7 Delicious Foods You Must Try in Colombo

7 Delicious Foods You Must Try in Colombo

Treat your tummy to delectable Sri Lankan cuisine! Don’t know where to begin? Devour this list to get started.

With a wide variety of flavours, spices, and seasonings, the food in Colombo is truly exceptional. It is inspired by several cultures and ethnicities, culminating in a truly unique blend of taste and texture. One of the best ways to sample the essence of local food is by exploring the street food markets. While you’re there, keep an eye out for the must-try dishes in Colombo. Below are my favourites.

1. Rice and curry

Image credit: Yamu.lk

 

 

This is the staple dish of Sri Lanka and you will be spoilt for choice when you want to sample it in Colombo. From the street food stalls by the roadside to hotel buffets, you can very easily find many vendors serving rice with curry on the side. In general, you’ll find five to six types of curries filled with spices. Depending on your preference, you can pick the one with fish or other types of meat. A single meal can fill you up and hit your daily requirement for nutrients, so make sure you grab a plate!

 

2. Isso-wadey

Image credit: My Lankan Dream

 

This has got to be one of the most well-loved street foods in Colombo. It is a patty made of lentils and grams, and topped with shrimps to give it added flavour. The most popular spot in Colombo where you can find it is Galle Face Green, an oceanside park where there’s a line of vendors selling them in carts. Add some crunchiness to it by sprinkling some freshly chopped onions.

 

3. Hoppers

Image credit: Deirdre

 

This dish is locally known as Aappa, and you can recognise them as the Sri Lankan bowl-shaped version of crepes. They are made of fermented rice flour along with coconut milk, giving it a unique texture with crispy edges. It is usually accompanied by two or three curries but the most common add-on is lunu miris, which is chilli paste mixed with local spices. It’s a great breakfast option and you are very likely to see them prepared at the hotel buffet.

 

4. String Hoppers

Image credit: istolethetv

 

This dish, also made of rice flour, is locally called idi-aappa and is popular with the locals. It takes the form of steamed noodles and it makes a great breakfast. It’s usually served with lentils, potato curry, pol-sambol which is grated coconut curry, along with a choice of meat.

 

5. Ambul Thiyal

Image credit: My Sri Lankan Recipe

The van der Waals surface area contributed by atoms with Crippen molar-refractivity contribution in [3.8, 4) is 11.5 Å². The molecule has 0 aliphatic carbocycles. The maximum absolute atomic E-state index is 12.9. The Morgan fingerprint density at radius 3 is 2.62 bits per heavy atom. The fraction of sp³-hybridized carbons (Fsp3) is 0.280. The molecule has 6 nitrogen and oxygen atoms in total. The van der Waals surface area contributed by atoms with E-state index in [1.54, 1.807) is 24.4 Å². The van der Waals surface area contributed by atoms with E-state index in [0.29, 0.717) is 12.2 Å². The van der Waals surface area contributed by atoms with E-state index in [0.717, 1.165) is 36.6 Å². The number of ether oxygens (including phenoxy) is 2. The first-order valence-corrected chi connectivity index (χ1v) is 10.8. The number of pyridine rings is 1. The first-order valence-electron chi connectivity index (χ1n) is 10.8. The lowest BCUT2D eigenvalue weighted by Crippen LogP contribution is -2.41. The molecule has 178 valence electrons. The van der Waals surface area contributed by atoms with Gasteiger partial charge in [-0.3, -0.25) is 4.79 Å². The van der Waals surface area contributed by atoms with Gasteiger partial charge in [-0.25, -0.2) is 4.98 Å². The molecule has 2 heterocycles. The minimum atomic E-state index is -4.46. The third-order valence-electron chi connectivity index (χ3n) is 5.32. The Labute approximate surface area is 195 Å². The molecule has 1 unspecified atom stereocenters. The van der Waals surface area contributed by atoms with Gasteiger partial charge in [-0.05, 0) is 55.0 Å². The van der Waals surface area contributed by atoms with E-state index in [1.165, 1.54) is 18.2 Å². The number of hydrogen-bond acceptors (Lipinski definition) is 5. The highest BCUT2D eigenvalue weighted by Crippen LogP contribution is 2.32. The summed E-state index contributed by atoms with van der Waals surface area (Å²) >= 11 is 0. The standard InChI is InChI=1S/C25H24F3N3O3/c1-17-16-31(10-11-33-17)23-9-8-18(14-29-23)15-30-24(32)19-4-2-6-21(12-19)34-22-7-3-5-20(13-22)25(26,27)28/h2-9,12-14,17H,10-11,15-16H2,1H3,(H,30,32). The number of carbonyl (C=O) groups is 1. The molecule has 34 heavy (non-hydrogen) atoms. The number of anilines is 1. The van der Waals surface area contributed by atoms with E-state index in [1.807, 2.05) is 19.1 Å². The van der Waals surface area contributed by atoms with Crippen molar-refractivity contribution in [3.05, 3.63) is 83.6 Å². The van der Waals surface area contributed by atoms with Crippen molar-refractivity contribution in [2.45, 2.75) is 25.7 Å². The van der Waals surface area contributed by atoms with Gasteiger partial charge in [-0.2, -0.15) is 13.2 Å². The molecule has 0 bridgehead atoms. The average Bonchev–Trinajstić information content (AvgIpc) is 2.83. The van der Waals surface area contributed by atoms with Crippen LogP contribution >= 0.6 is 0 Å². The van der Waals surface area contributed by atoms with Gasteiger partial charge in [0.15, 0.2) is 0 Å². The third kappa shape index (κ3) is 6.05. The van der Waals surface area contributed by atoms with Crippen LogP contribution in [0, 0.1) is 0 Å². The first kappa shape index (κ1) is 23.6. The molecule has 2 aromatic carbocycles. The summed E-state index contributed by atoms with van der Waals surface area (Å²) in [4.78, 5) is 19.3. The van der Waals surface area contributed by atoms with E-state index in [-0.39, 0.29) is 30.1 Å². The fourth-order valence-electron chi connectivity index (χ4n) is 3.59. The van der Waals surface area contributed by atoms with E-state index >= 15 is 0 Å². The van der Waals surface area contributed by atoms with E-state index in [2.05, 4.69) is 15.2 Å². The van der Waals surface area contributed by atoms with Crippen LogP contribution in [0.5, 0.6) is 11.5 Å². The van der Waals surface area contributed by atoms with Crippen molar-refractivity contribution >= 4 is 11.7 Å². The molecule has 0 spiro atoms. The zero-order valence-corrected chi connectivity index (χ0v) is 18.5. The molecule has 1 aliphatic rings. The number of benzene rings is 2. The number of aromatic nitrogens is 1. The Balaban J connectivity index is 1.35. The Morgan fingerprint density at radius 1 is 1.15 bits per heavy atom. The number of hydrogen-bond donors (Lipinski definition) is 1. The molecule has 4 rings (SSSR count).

A popular dish found mostly on the southern coast of Sri Lanka, this fish curry has a bit of tanginess that adds a unique flavour to your meal. It’s also known as “sour-fish fry” and you can ask for a spicier option too if you think you can handle it.

 

6. Kiribath

Image credit: Dhammika Heenpella

 

With a name that translates to “milk rice”, this traditional Sri Lankan dish comprises two main ingredients: coconut milk and rice. It is most popular during the Sinhala and Tamil New Year Festival, but is something many locals enjoy throughout the year. If you prefer the sweet version, you could opt to eat it with coconut milk along with some local jaggery. But more commonly, it’s eaten for breakfast with a side of lunu miris.

 

7. Kottu

Image credit: cvandega

 

When in Colombo, you might get familiar with the sounds of the roadside food stalls making the city’s signature dish – Kottu. It’s a very popular street food that is made by shredding parotta bread into small pieces. A variety of spices and your choice of meat are added to give a unique flavour. Oh, and don’t forget to request the addition of cheese which helps gives the dish an added creamy texture!

About Author

Umar Fareez
Umar Fareez

Umar is a young but avid Muslim traveller hoping to discover the world through a different lens. His main interests are in capturing scenic natural landscapes, wildlife and learning the local culture and history. Currently, having covered most countries in Europe and Asia, his thirst for exploring other parts of the world has still not been fulfilled. He also runs a local business to keep himself occupied when he is not on the move.

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